At some point, we're going to find ourselves in Springtime and the Daily Show will continue to be completely irrelevant to the political discussion in the United States of America. An executive at Comedy Central will snap his or her fingers and come to the realization that they picked a good guy to follow Jon Stewart. They just didn't pick the right guy.

This summer, someone will hand Stewart a big bag of money. Come back for the election, they'll say. Will he take the bag of money and slide back into the chair while they look for a real replacement? I have no idea. But if they want to make The Daily Show relevant again, they'll have to bring back Stewart so that he can restore the show to some semblance of watchable again, and they'll have to find the right host to take over permanently. If they don't find that person, and, really, it should have been Samantha Bee, then just end the thing already. Comedy Central screwed up, big time.

Trevor Noah was the right pick in every sense of the word, except one. He had no idea what makes the Daily Show essential to American political discourse.

Stephen Colbert Has Not Caught on Fire With Viewers



I don't think this means the end of Stephen Colbert, but I think it does mean that changes will have to be made with how his show is marketed:
In a year of unprecedented change in late-night television, one date stands out as the defining moment. No, not Sept. 8, the night circled on most calendars — the premiere of The Late Show With Stephen Colbert on CBS. Colbert, a Comedy Central alum flush with a second Emmy for outstanding variety series, did arrive with plenty of fanfare.
But none of that mattered — for long. D-day for late-night TV was Sept. 9, when Colbert's splashy, classy introduction to the Ed Sullivan Theater was upstaged abruptly by a commotion a few blocks south at 30 Rock. NBC's Jimmy Fallon came crashing through TV screens with the most boisterous blockbuster hour of entertainment he could fashion. Opening with a blast of dance and song — "History of Rap 6," accompanied by his signature guest, Justin Timberlake — and backing it with Ellen DeGeneres in another regular Fallon bit, a lip sync contest, the Tonight Show host made a statement: Welcome to late night, Stephen.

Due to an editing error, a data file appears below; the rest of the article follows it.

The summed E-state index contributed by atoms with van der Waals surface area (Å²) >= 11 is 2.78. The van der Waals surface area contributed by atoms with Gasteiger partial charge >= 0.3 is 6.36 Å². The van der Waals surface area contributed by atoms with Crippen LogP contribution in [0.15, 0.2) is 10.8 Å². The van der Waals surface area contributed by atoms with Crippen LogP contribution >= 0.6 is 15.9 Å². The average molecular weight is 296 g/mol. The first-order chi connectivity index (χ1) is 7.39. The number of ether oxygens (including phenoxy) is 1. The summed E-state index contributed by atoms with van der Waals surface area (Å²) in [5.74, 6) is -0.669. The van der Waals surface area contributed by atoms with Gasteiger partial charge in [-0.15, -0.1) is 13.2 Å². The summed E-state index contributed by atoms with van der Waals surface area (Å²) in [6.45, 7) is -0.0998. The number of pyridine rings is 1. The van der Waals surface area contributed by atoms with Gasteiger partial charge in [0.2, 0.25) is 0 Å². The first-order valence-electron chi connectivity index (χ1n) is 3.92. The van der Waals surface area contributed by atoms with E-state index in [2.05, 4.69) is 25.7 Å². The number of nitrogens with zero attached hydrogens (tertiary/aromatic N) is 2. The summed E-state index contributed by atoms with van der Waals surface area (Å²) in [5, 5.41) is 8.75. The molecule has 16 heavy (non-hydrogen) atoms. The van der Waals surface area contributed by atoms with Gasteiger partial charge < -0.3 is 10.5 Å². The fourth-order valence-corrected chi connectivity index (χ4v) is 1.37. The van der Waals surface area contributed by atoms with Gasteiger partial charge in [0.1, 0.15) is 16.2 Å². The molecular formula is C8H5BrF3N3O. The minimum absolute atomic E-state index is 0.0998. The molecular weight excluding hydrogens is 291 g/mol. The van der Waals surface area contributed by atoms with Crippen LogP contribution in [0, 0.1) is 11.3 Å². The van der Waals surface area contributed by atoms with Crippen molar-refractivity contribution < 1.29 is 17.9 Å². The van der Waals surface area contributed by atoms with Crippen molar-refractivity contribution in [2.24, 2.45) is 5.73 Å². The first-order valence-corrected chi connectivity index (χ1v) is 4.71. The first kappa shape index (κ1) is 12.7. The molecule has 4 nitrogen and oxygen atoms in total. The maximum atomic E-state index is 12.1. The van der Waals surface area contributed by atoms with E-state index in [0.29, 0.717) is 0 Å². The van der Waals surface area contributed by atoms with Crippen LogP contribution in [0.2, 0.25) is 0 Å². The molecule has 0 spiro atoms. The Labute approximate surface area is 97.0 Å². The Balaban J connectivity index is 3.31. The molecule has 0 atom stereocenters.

One prominent late-night player told me facing that show that night was like "going up against Hiroshima and Nagasaki." Fallon clearly had no interest in sitting back to allow the swirl surrounding Colbert's arrival to run its course. Those killer second-night bookings were long in the planning and very much the host's idea, says a Fallon staffer. Colbert's ratings preeminence lasted 24 hours: Fallon beat him the second night — and 55 of the next 58 nights. During recent weeks, the gap has grown in the 18-to-49 demographic coveted by late-night advertisers.
Now, there are a lot of things to remember here. It would appear that Fallon is falling apart in public. He's had numerous injuries and more than his fair share of Gawker-level gossip. He's working awfully hard while Colbert is settling in to his role as a far more cerebral host than anyone since Tom Snyder. And, really, that is the problem here. Fallon has the three minute YouTube bit down pat. Colbert has substance and fewer laughs. You can watch any show any time now, and that's why ratings are really deceiving. You literally don't have to make a hard choice anymore--you can watch Kimmel live, catch the Fallon clips the next morning, and sample Colbert's opening whenever you want.